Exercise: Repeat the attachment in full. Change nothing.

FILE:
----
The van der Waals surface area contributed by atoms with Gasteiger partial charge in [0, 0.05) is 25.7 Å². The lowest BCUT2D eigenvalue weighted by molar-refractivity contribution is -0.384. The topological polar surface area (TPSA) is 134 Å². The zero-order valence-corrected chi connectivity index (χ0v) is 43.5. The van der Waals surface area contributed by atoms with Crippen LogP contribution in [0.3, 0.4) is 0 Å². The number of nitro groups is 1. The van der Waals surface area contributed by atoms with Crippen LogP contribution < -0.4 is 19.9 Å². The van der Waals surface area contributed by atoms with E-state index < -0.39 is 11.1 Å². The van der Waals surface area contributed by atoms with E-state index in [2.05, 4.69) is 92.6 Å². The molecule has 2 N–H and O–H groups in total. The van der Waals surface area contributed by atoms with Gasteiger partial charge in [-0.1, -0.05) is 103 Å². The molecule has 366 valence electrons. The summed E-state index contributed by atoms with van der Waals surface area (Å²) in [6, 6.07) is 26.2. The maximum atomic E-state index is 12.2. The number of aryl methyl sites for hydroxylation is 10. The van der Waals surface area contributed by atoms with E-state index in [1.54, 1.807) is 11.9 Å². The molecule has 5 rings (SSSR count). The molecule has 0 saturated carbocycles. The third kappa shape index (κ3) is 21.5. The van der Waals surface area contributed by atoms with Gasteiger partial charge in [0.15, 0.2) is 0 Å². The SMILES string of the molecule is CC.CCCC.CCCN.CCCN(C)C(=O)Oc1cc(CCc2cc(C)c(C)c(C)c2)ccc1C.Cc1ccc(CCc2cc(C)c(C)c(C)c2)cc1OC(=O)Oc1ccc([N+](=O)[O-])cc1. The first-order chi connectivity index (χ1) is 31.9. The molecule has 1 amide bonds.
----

The van der Waals surface area contributed by atoms with Gasteiger partial charge in [0, 0.05) is 25.7 Å². The lowest BCUT2D eigenvalue weighted by molar-refractivity contribution is -0.384. The topological polar surface area (TPSA) is 134 Å². The zero-order valence-corrected chi connectivity index (χ0v) is 43.5. The van der Waals surface area contributed by atoms with Crippen LogP contribution in [0.3, 0.4) is 0 Å². The number of nitro groups is 1. The van der Waals surface area contributed by atoms with Crippen LogP contribution < -0.4 is 19.9 Å². The van der Waals surface area contributed by atoms with E-state index < -0.39 is 11.1 Å². The van der Waals surface area contributed by atoms with E-state index in [2.05, 4.69) is 92.6 Å². The molecule has 2 N–H and O–H groups in total. The van der Waals surface area contributed by atoms with Gasteiger partial charge in [-0.1, -0.05) is 103 Å². The molecule has 366 valence electrons. The summed E-state index contributed by atoms with van der Waals surface area (Å²) in [6, 6.07) is 26.2. The maximum atomic E-state index is 12.2. The number of aryl methyl sites for hydroxylation is 10. The van der Waals surface area contributed by atoms with E-state index in [1.54, 1.807) is 11.9 Å². The molecule has 5 rings (SSSR count). The molecule has 0 saturated carbocycles. The third kappa shape index (κ3) is 21.5. The van der Waals surface area contributed by atoms with Gasteiger partial charge in [0.15, 0.2) is 0 Å². The SMILES string of the molecule is CC.CCCC.CCCN.CCCN(C)C(=O)Oc1cc(CCc2cc(C)c(C)c(C)c2)ccc1C.Cc1ccc(CCc2cc(C)c(C)c(C)c2)cc1OC(=O)Oc1ccc([N+](=O)[O-])cc1. The first-order chi connectivity index (χ1) is 31.9. The molecule has 1 amide bonds.